A Harrogate grandfather who feared that conventional cancer treatment would leave him paralysed has flown to the United State for pioneering care.
Peter Williams 58, was suffering from back pain before he was diagnosed with Chordoma, a very rare form of spine cancer, in May.
He was taken to the Royal Orthopaedic Hospital in Birmingham where he was told that proton therapy was his best hope of beating the disease.
Without proton therapy Mr Williams, an engineer at Mawsons Ltd at Thorp Arch, would have been left paralysed by the operation to remove the tumour.
For weeks his family desperatly tried to raise the £30,000 needed to pay for the pioneering treatment after they were told the NHS wouldn’t pay out for the treatment.
The family issued a plea in the Harrogate Advertiser and organised several events before the NHS offered to pay for the proton therapy.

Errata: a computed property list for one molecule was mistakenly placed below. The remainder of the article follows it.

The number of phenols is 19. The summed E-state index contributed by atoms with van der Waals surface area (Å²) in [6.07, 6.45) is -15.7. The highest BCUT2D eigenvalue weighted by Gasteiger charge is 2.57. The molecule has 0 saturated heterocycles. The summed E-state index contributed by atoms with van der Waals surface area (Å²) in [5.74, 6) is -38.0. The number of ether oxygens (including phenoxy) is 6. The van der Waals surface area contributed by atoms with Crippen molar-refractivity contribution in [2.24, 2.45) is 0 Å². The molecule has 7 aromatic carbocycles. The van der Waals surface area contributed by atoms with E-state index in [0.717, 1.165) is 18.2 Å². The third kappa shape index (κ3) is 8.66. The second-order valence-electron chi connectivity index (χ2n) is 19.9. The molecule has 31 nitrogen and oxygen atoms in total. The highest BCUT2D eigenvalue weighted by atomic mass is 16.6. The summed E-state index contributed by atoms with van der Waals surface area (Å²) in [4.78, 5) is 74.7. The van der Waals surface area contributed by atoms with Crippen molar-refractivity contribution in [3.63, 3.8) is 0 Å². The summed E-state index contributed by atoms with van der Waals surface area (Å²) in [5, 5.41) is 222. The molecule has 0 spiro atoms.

Last week Peter and his wife Sheila, 54, who both live on Crossways Drive in Harrogate flew to Florida to begin the course of treatment.
His step-daughter Sarah Wright, 31 said: “After lots of fundraising we were told that the NHS had looked at my dad’s case and along with the doctors in America decided to grant him funding for the treatment. It really felt like winning the lottery.
“We are using a small amount of the money we raising to help them with living costs as they will be there for three months, and the rest will be going to Chordoma UK to help other people with this horrible disease.”
Only around 60 patients a year in the UK get NHS funding for Proton Therapy.